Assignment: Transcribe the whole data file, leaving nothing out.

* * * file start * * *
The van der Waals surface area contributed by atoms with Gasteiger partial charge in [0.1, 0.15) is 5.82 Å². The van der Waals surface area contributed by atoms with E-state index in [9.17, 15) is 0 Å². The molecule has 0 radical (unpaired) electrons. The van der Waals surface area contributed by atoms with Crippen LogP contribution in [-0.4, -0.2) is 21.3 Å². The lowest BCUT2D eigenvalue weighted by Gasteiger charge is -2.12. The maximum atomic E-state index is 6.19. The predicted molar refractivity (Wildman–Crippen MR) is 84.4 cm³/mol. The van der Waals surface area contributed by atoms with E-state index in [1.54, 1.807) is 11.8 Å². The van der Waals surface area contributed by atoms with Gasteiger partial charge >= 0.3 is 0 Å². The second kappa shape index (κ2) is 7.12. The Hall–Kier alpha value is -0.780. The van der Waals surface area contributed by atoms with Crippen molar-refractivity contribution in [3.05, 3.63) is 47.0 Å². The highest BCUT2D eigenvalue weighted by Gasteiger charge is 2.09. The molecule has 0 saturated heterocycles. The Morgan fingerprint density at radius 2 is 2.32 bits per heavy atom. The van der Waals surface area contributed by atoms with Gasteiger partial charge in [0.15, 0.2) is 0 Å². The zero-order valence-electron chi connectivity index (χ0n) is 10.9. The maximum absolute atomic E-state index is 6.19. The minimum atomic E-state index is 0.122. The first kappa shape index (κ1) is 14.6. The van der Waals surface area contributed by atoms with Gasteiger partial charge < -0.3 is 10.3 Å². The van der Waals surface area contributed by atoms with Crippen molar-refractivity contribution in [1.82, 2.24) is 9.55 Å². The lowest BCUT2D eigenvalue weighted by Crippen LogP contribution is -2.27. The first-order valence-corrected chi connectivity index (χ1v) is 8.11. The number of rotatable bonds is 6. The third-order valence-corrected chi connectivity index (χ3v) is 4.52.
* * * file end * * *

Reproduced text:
The van der Waals surface area contributed by atoms with Gasteiger partial charge in [0.1, 0.15) is 5.82 Å². The van der Waals surface area contributed by atoms with E-state index in [9.17, 15) is 0 Å². The molecule has 0 radical (unpaired) electrons. The van der Waals surface area contributed by atoms with Crippen LogP contribution in [-0.4, -0.2) is 21.3 Å². The lowest BCUT2D eigenvalue weighted by Gasteiger charge is -2.12. The maximum atomic E-state index is 6.19. The predicted molar refractivity (Wildman–Crippen MR) is 84.4 cm³/mol. The van der Waals surface area contributed by atoms with E-state index in [1.54, 1.807) is 11.8 Å². The van der Waals surface area contributed by atoms with Gasteiger partial charge >= 0.3 is 0 Å². The second kappa shape index (κ2) is 7.12. The Hall–Kier alpha value is -0.780. The van der Waals surface area contributed by atoms with Crippen molar-refractivity contribution in [3.05, 3.63) is 47.0 Å². The highest BCUT2D eigenvalue weighted by Gasteiger charge is 2.09. The molecule has 0 saturated heterocycles. The Morgan fingerprint density at radius 2 is 2.32 bits per heavy atom. The van der Waals surface area contributed by atoms with Gasteiger partial charge in [0.15, 0.2) is 0 Å². The zero-order valence-electron chi connectivity index (χ0n) is 10.9. The maximum absolute atomic E-state index is 6.19. The minimum atomic E-state index is 0.122. The first kappa shape index (κ1) is 14.6. The van der Waals surface area contributed by atoms with Gasteiger partial charge < -0.3 is 10.3 Å². The van der Waals surface area contributed by atoms with Crippen molar-refractivity contribution in [1.82, 2.24) is 9.55 Å². The lowest BCUT2D eigenvalue weighted by Crippen LogP contribution is -2.27. The first-order valence-corrected chi connectivity index (χ1v) is 8.11. The number of rotatable bonds is 6. The third-order valence-corrected chi connectivity index (χ3v) is 4.52.